Brenda L. Croft.
shut/mouth/scream (detail) 2016
Courtesy of the artist and Stills Gallery
The National Gallery of Australia's Third National Indigenous Art Triennial presents a passionate well-considered argument for an enduring Aboriginal culture.
Three main excavation squares within Boodie Cave.
Part of the land inhabited by some of the early Australians is now submerged, but details of their life is now revealed in an excavation on an island off the continent’s north-west coast.
On expedition with Norman Tindale and local Aboriginal group at a rock shelter at Bathurst Head (Thartali) in eastern Cape York Peninsula, 1927.
Photo by Herbert Hale/South Australian Museum, Archives Norman Tindale Collection (AA 338/5/4/41)
Aboriginal people stayed settled in places across Australia for 50,000 years until Europeans arrived, showing a strong connection with the land.
A fruit cart depicting a ‘picanniny’ child: such figures were popular at a time when Aboriginal children were being removed from their families.
What are we to make of 'Aboriginalia': bric-a-brac, tiles, ornaments and artworks - once hugely popular - depicting caricatures of Indigenous people? What if they are collected now in a knowing, ironic way?
A fish trap at Lake Condah.
In the 1840s, the eel traps of Budj Bim were described as the work of 'civilized men'. But it took another 135 years for more appreciative European eyes to examine the complexity of western Victoria’s Aboriginal fishery.
The Founding of Australia. By Capt. Arthur Phillip R.N. Sydney Cove, Jan. 26th 1788, Algernon Talmadge R.A, 1937.
State Library of NSW
The marking of our national day has long been fraught, and this year is no exception.
A light graffiti image of Ms Dhu is projected on a building in Perth.
Noel Pearson has accused the ABC of racism in dwelling on indigenous alienation. But many advances in the status of Aboriginal Australians have been prompted by revealing ill-treatment, which is why Ms Dhu's family want footage of her last hours made public.
The Warratyi rock shelter is elevated above a local stream catchment in South Australia.
Archaeologists found thousands of objects in a remote Australian cave which shows Aborigines made it inland some 10,000 years earlier than first thought. So what did they find?
The facilities were poor and some inmates were subjected to unsuccessful experimentation with a “vaccine” that used arsenic compounds.
Hospital Ward Dorre Island/State library of Western Australia
The lock hospitals inflicted incalculable traumas on Aboriginal people, wrenching them away from families and country.
Professor Eske Willerslev talks to Aboriginal elders in the Kalgoorlie area in southwestern Australia.
Preben Hjort, Mayday Film
New DNA research working with Indigenous Australians is answering many of the questions about when and where the First Australians emerged many thousands of years ago.
Some of Australia’s Indigenous people even used body parts to help them count.
Shutterstock/Pics by Nick
Australia's Indigenous people had many methods for counting, and they didn't use just numbers.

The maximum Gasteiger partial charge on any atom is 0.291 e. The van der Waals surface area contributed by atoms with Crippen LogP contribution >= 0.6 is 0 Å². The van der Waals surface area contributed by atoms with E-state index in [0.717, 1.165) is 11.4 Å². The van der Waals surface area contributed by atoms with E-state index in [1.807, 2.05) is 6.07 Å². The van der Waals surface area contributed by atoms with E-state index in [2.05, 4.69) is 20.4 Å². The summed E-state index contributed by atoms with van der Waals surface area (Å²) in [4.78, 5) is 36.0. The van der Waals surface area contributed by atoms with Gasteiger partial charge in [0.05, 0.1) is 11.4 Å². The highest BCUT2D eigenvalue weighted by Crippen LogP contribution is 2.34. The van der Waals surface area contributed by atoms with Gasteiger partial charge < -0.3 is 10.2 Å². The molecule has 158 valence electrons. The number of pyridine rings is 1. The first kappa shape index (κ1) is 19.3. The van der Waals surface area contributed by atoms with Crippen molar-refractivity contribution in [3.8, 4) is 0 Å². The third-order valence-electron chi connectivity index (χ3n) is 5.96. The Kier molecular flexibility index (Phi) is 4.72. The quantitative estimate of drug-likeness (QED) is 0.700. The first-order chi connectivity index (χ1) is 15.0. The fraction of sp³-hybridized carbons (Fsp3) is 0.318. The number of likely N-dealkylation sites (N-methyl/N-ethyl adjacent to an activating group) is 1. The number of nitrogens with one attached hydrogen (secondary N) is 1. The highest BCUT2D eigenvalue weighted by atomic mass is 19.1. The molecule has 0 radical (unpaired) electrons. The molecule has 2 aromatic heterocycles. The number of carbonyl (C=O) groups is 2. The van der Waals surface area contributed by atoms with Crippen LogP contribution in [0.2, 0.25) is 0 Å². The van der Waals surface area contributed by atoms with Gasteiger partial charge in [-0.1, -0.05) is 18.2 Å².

The evidence shows counting was beyond more than a handful of numbers for Australia’s Indigenous people.
There is plenty of evidence to show Australia's Indigenous people had ways of counting big numbers, yet the myth persists they couldn't count more than a handful of things. Why?
The original excavation of Mungo Man, found near Lake Mungo in southwestern New South Wales, Australia.
Research first published in 2001 has been used to question of whether Aboriginal People were the First Australians. So why not re-test those results with improved techniques and equipment?
David Gulpilil as Jagamarra Jurunba, Mark Weaver as Bellyup, Dougie McCale as George and Cameron Wallaby as Pete in Satellite Boy.
A Satellite Films production Photo by Matt Nettheim SAB
The French capital will light up to the sights and sounds of Cleverman, Samson and Delilah, and The Sapphires.
Barkindji protest outside Parliament in Canberra.
For the Barkindji people, the Darling River has been a symbol of Aboriginal survival since colonial times. Now, the once busy NSW town of Wilcannia is in danger of losing its water.
Whose story are you telling? Neil Armfield’s The Secret River is a chronicle of colonialism.
The Sydney Theatre Company/Heidrun Löhr
The stage version of The Secret River gives us a deeper sense of our history. But can understanding the past from different perspectives help us confront the inequalities that linger in our present?
Detail of Paddy Japaljarri Sims, Warlpiri, 2003, Yanjirlpiri Jukurrpa (Star Dreaming at Yarripirlangu).
Image courtesy of the artist's estate, licensed by Warlukurlangu Artists, Yuendumu.
Who owns a Dreamtime story? The Warlpiri, like all Indigenous groups, use a complex system of kinship that regulates which people can depict, sing, dance or talk about which Dreamings.
Australia’s beauty is haunted by the unmarked sites of massacres and battles.
Ben Quilty, Fairy Bower Rorschach, 2012. Image courtesy of AGNSW, © Ben Quilty.
Australia has a lesson to learn from Germany when it comes to reconciling with a shameful past. Artists are taking the lead in 'When silence falls', a formidable exhibition.
The figure of the ‘noble savage’ has deep roots in Australia colonialism.
Shipwreck of the Stirling Castle, John Curtis, 1838.
Liberal MP Dennis Jensen's comments about the 'noble savage' lifestyle tap into a centuries-old stereotype about Indigenous people.
An indigenous ranger burns vegetation in Arnhem Land, Northern Territory.
AAP Image/Peter Eve
European invasion completely disrupted the way aboriginal Australians managed fire. Learning from Australia's first people could help us fight fires in the future.